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Recipes >> Dessert, Mithai, Sweets Recipes >  Soan Papri (Flaky Pateesa) by Afzal Nizami

Soan Papri (Flaky Pateesa)

 Soan Papri (Flaky Pateesa)
Prep Time
35 - 40 Mins
Cook Time

15 - 20 Mins
Serves

6 - 10
This is an English translation of Chef Afzal Nizami's video presentation of the technique of making Pateesa, a deliciously flaky dessert. The ingredient list includes American measurements in parentheses. KhanaPakana team cordially thanks Feryall Rahman for composing this recipe and sharing it with all the Soan Papri lovers.
Viewed: 22530
Source:  Chef Afzal Nizami - Composed by Feryall Rahman
30 Ratings
4 out of 5 stars
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Ingredients

  • Flour 400 gm (3 and 1/5 C)
  • Gram flour (besan) 100 gm (4/5 C)
  • Clarified butter (ghee) 750 gm (3 and scant 1/3 C)
  • Sugar 1 and 1/8 Kg (1,125 gm) (5 C)
  • Water 1/2 Kg (2 C)
  • Cardamom pods, crushed 10
  • Pistachios, slivered 50 gm (1 and 3/4 oz)
  • Yellow food coloring, powder form, not liquid
  • Glucose (glucose syrup)* 140 gm (14.1 oz)
  • *(Glucose may be found in candy supply stores – prevents sugar crystallization in candy making)
  • Utensils:
  • Two large pots
  • Two large baking pans or trays, large enough to accommodate pots which will be placed on them
  • Two strong metal skewers
  • Candy thermometer

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Cooking Directions

  1. Have ready one baking pan or tray filled with room temperature, not cold, water.

  2. Mix flour, besan and ghee in a pot over very low heat, stirring continuously for about 15-20 minutes. Do not allow to scorch or acquire color. As soon as aroma of ghee and cooking is released, remove from heat. Place on tray filled with water to cool, but continue stirring for 5 more minutes or so to prevent possible scorching, as contents will still be hot. Remove pot from tray bath and set aside once cooled.

  3. Have ready a bowl with water and a clean kitchen towel or cheesecloth.

  4. In a separate pot, add sugar and water over medium heat to make sugar syrup. The syrup will be cooked to hard crack stage, the stage for making brittles. (300° F–310° F/150° C–155° C; sugar concentration: 99% with almost no water left in the syrup) To prevent crystallization along the sides, keep wiping the edge where the syrup meets the pot with a damp, not wet, wad of clean towel, dipped into a bowl of water and squeezed. Do not allow any water to drip to the sugar, as you are trying to reduce the water in the sugar syrup.

  5. Add the liquid glucose before the sugar reaches the hard crack stage, about 5-7 minutes into cooking the sugar. Continue cooking syrup to just as it reaches the hard crack stage. (As the syrup reaches soft-crack stage, the bubbles on top will become smaller, thicker, and closer together. When syrup reaches hard crack stage, syrup dropped into ice water separates into hard, brittle threads that break when bent. Remove pot from heat while testing!)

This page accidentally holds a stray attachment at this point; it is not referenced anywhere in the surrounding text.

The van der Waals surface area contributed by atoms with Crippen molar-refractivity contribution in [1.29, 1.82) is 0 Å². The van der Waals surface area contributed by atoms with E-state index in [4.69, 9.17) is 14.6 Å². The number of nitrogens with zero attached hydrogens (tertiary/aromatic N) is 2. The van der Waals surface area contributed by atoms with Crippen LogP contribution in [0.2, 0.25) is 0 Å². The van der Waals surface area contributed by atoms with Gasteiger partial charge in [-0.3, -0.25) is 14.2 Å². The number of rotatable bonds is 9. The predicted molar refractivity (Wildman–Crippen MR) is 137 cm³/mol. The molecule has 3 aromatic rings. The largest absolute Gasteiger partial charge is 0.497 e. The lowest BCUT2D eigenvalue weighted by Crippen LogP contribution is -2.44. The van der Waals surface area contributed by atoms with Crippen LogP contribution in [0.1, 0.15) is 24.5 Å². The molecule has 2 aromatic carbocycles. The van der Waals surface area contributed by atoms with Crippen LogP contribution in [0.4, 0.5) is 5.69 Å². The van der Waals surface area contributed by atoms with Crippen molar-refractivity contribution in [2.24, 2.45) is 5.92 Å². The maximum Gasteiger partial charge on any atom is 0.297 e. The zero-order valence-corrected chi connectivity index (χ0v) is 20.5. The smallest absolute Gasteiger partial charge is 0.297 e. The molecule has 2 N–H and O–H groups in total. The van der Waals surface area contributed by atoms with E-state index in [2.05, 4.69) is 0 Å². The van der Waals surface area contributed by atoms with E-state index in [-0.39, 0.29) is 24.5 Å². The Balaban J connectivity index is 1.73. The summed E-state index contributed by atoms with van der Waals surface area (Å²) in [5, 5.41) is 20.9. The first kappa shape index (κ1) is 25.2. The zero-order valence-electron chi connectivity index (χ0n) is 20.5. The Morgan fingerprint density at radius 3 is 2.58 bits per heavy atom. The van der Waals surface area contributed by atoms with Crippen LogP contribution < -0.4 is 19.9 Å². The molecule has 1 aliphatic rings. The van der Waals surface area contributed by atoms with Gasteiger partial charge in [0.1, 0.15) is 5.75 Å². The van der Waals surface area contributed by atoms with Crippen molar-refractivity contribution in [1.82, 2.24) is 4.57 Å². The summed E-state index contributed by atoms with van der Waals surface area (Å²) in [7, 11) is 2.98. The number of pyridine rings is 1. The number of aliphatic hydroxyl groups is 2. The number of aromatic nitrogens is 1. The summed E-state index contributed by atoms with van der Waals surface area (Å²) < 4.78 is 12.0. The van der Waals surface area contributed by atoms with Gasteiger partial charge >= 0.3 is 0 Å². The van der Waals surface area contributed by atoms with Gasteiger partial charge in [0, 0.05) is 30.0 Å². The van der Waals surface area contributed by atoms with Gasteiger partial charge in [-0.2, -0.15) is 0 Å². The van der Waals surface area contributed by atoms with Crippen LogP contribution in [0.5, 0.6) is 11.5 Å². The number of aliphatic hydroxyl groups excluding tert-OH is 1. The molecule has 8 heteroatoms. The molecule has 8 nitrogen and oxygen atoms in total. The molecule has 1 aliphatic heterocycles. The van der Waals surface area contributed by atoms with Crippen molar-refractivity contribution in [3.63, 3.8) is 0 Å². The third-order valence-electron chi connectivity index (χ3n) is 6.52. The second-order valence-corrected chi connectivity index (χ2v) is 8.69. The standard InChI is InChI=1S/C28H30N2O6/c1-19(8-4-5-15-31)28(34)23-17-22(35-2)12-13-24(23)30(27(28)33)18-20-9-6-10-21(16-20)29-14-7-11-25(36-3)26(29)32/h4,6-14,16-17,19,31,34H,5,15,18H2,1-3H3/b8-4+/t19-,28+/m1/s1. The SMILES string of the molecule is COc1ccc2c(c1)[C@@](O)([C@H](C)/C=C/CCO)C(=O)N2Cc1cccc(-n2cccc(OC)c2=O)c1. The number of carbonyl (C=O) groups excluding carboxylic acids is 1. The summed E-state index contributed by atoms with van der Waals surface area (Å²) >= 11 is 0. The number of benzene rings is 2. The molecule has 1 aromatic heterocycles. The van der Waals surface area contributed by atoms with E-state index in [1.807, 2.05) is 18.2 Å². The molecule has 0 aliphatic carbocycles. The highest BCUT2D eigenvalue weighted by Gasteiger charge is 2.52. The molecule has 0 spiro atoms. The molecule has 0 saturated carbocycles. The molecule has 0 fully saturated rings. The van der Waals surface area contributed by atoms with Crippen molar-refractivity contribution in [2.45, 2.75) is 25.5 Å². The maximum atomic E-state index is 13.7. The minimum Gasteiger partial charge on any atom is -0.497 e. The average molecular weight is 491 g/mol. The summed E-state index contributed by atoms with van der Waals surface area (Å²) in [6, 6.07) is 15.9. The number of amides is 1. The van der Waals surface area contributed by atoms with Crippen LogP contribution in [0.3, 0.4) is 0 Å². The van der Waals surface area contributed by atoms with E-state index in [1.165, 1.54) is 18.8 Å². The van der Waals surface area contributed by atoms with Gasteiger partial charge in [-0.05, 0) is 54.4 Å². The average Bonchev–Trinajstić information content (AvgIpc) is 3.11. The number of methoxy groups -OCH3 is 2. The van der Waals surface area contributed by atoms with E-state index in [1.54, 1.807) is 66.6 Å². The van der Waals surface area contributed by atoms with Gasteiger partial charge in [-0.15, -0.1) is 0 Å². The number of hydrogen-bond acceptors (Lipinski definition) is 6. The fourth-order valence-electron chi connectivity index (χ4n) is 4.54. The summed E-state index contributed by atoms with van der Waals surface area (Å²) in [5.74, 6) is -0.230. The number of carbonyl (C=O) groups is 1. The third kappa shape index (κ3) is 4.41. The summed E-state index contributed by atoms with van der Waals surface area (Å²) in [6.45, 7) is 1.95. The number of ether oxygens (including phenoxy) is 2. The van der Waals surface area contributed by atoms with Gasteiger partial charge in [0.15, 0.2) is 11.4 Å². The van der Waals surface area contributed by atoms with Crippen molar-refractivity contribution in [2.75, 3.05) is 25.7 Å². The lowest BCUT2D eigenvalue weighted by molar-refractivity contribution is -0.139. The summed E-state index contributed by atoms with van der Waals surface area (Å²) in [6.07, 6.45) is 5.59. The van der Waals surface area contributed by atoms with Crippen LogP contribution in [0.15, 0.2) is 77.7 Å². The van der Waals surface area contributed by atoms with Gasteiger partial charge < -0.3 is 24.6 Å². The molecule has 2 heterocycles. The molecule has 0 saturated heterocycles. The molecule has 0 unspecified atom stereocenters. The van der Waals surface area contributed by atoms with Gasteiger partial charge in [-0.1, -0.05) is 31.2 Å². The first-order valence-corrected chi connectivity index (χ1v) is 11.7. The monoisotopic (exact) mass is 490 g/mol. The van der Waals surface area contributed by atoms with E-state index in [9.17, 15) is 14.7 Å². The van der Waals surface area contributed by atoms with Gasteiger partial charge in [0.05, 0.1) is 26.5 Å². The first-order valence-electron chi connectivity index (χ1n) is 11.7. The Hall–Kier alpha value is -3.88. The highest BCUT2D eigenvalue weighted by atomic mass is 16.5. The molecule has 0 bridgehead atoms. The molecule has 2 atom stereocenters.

6. Pour sugar onto second (clean and dry) baking tray or pan, and place pan over tray that was filled with water for the flour mixture to cool. Change water in cooling tray with room temperature water when water in it gets too warm. As sugar cools, check for consistency by trying to lift the sugar from one corner with the skewer. Eventually the sugar will cool enough to lift and fold on itself to gather into a ball. Lift up the sugar from the cooled edges and fold into the center a few times as the edges cool. Do not puncture the center, which will still be hot. Care must be taken during the whole process that no water comes in contact with the sugar syrup.

  7. Meanwhile, while the sugar cools, mix in the food color (smallest amount to get a pale yellow color) and the crushed cardamom with the flour mixture. Now add the sugar ball, and using the skewers, incorporate sugar into flour mixture by folding and lifting and mixing. Keep folding and kneading (for those with hardy palms – the sugar is still quite hot) to form layers, until it resembles dough and starts to ball.

  8. Place on a flat tray or plate, and spread using a rolling pin. Let cool slightly. Scatter slivered pistachios on top and roll gently to press in pistachios.

  9. Periodically lift edges gently and place back. The bottom should start to look flaky. Do not cut until COMPLETELY cool, or pateesa will not flake properly.